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Santa really does wear a red coat

Danuta Brooke took her son to Lapland and was charmed by the reindeer, huskies, tobogganing - and Father Christmas
At last it was our turn. We left the heat of the campfire and climbed eagerly into the fur-lined sleigh, still agreeably warm from the last occupants. One of the husky handlers assiduously tucked yet more furs around our waists, hips and legs. "Keep your hands inside the sleigh," he advised Liam. Suddenly, at a shouted one-word command from the driver, the straining, restless huskies were off, and we with them.

It would be hard to say who was more excited - us or the dogs. Having once seen a film about the harsh lives of huskies in the Arctic, I'd expected a bunch of thin, mangy-looking canines. But these dogs had thick, clean, healthy coats and seemed to be wearing permanent grins. The younger huskies had been so keen to get going that they'd whined and barked at the imperturbable older dogs who headed the team and placidly prevented them from setting off betimes.

As for me and my eight-year old son Liam, we had felt giddy with excitement ever since we landed at Kittila airport a few hours before - some 100 kilometres north of the Arctic Circle in Finnish Lapland. I'd abandoned all attempts at maintaining a veneer of maturity as soon as we'd stepped on to the snow-covered runway and found a reindeer-driven sleigh next to the plane. "Look!" I found myself shouting: "Do you think that's Santa's?"

It wasn't. After patting the reindeer and exchanging Christmas greetings with several Lapp children in elfinesque red hats, we were transferred to our hotel in Yllas in a conventional coach. The drive was unremarkable (it was too dark to see anything by 3.30pm), apart from the fact that none of the vehicles on the road seemed bothered that it was covered by an amount of snow which would have gridlocked a British city.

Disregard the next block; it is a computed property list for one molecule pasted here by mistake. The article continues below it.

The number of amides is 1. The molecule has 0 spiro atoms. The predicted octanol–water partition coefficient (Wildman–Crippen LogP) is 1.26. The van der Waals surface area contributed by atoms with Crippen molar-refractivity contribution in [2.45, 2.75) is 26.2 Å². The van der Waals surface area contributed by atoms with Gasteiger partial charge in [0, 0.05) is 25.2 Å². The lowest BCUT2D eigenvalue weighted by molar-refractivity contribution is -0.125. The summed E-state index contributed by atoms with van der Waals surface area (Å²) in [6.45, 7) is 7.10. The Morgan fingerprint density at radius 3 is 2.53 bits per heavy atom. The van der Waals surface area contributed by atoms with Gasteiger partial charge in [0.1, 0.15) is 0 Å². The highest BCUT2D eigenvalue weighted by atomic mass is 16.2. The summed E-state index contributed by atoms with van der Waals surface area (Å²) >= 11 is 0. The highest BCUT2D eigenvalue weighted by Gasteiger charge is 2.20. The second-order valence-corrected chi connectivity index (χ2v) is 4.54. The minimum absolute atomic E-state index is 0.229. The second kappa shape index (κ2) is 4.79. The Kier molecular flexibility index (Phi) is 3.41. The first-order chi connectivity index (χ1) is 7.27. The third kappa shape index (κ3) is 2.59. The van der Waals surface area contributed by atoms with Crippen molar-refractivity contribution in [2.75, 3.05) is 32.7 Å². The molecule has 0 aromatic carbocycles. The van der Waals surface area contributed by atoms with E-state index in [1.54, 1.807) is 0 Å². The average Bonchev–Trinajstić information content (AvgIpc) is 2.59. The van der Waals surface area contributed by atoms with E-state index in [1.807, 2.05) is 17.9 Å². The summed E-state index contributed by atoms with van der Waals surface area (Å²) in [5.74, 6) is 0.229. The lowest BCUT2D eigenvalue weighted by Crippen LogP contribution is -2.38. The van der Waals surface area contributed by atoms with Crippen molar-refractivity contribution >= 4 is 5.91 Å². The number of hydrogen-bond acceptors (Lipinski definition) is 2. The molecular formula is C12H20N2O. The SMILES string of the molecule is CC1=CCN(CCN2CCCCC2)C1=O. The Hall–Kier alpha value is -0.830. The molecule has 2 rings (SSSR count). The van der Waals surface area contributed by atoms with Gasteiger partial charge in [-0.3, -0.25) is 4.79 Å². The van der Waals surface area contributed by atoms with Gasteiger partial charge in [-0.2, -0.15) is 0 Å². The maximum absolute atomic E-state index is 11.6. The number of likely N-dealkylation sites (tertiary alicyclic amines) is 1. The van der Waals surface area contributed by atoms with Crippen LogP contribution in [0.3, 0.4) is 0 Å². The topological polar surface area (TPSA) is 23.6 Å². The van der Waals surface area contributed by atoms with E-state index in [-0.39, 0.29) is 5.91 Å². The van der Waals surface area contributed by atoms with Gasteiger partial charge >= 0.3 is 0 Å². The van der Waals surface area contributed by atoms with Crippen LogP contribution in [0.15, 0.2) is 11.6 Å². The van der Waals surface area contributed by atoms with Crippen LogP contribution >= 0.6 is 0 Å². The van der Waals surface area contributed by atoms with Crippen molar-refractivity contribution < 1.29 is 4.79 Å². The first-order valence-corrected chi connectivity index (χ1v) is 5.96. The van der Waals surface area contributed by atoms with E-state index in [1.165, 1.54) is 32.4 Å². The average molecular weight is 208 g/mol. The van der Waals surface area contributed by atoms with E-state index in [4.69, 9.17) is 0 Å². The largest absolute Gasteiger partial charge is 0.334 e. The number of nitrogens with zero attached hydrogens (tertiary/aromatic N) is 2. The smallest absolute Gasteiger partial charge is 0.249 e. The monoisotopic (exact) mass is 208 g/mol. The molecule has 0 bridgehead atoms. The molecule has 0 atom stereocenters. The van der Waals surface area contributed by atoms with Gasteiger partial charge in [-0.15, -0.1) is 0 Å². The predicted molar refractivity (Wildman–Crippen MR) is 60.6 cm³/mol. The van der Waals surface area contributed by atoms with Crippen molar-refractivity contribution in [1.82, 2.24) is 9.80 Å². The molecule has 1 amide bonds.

Not that there are any cities out there. Kittila is the biggest town, with a population of 500. Yllas is a mere village. No wonder then, that within minutes of getting into the sleigh, we were out of sight of civilisation and entering one of Lapland's many forests.

At first it was dark simply with the normal darkness of a winter's evening. White light from the hotel and red and yellow light from the campfire softened the night around us. But as we drove further into the forest, the blackness increased, thickened and grew almost tangible.

Yet there was some light from candles swimming in molten wax in silver foil dishes, placed at odd intervals in the snow. They lit up no more than a few metres of track so that the one or two trees nearest to them stood out like the sharper-than-life 3-D images of a paperweight snowscene.

The contrast was audible as well as visual. We were surrounded by total silence, strange and rather disquietening to our city ears. Every swish from the rungs of the sleigh, every pant from one of the dogs, every short, infrequent command from the

driver had the effect, not of breaking the silence, but of magnifying it. "That was magic, Mum," whispered Liam, clambering off the sleigh. We walked back to the campfire. "Can we go on the toboggan run now?" Despite beginning to feel rather jaded (we'd been up since 5am), I quickly downed both cups of the hot, red cloudberry juice the guide had handed us (Liam had pronounced his too sweet). This was only a two-night trip and we wanted to make every moment count. We stayed on the toboggan run until l0pm, long after the last guide had gone. After several "just one more goes", we finally hung up the flat, bottom-shaped pieces of plastic we'd been whizzing down the hill on and headed for a likely-looking shortcut to our part of the hotel.